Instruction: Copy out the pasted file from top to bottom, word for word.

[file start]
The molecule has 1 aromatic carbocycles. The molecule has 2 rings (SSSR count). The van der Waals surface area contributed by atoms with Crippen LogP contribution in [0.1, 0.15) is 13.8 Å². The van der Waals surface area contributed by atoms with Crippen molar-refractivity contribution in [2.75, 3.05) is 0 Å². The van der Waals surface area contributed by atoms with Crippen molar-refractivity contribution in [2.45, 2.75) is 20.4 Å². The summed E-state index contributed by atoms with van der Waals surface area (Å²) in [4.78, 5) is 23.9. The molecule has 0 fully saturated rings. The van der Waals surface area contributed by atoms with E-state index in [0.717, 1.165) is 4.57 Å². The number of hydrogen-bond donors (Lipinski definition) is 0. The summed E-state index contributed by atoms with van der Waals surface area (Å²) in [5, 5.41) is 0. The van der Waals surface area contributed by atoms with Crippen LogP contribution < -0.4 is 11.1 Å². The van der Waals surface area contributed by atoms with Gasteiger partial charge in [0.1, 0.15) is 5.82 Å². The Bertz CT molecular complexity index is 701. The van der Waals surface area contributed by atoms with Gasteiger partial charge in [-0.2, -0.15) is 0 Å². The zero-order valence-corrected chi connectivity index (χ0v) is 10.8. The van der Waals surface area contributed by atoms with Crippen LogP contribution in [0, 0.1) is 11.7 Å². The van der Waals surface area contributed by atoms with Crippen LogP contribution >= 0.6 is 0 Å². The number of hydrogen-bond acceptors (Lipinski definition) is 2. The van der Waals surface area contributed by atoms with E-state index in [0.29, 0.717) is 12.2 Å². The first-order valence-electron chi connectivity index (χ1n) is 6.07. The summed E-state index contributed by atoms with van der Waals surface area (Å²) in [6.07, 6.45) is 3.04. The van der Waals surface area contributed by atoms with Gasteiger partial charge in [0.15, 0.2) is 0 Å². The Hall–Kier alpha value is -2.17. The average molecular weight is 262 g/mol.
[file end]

The molecule has 1 aromatic carbocycles. The molecule has 2 rings (SSSR count). The van der Waals surface area contributed by atoms with Crippen LogP contribution in [0.1, 0.15) is 13.8 Å². The van der Waals surface area contributed by atoms with Crippen molar-refractivity contribution in [2.75, 3.05) is 0 Å². The van der Waals surface area contributed by atoms with Crippen molar-refractivity contribution in [2.45, 2.75) is 20.4 Å². The summed E-state index contributed by atoms with van der Waals surface area (Å²) in [4.78, 5) is 23.9. The molecule has 0 fully saturated rings. The van der Waals surface area contributed by atoms with E-state index in [0.717, 1.165) is 4.57 Å². The number of hydrogen-bond donors (Lipinski definition) is 0. The summed E-state index contributed by atoms with van der Waals surface area (Å²) in [5, 5.41) is 0. The van der Waals surface area contributed by atoms with Crippen LogP contribution < -0.4 is 11.1 Å². The van der Waals surface area contributed by atoms with Gasteiger partial charge in [0.1, 0.15) is 5.82 Å². The Bertz CT molecular complexity index is 701. The van der Waals surface area contributed by atoms with Gasteiger partial charge in [-0.2, -0.15) is 0 Å². The zero-order valence-corrected chi connectivity index (χ0v) is 10.8. The van der Waals surface area contributed by atoms with Crippen LogP contribution in [0, 0.1) is 11.7 Å². The van der Waals surface area contributed by atoms with Crippen LogP contribution >= 0.6 is 0 Å². The number of hydrogen-bond acceptors (Lipinski definition) is 2. The van der Waals surface area contributed by atoms with E-state index in [0.29, 0.717) is 12.2 Å². The first-order valence-electron chi connectivity index (χ1n) is 6.07. The summed E-state index contributed by atoms with van der Waals surface area (Å²) in [6.07, 6.45) is 3.04. The van der Waals surface area contributed by atoms with Gasteiger partial charge in [0.15, 0.2) is 0 Å². The Hall–Kier alpha value is -2.17. The average molecular weight is 262 g/mol.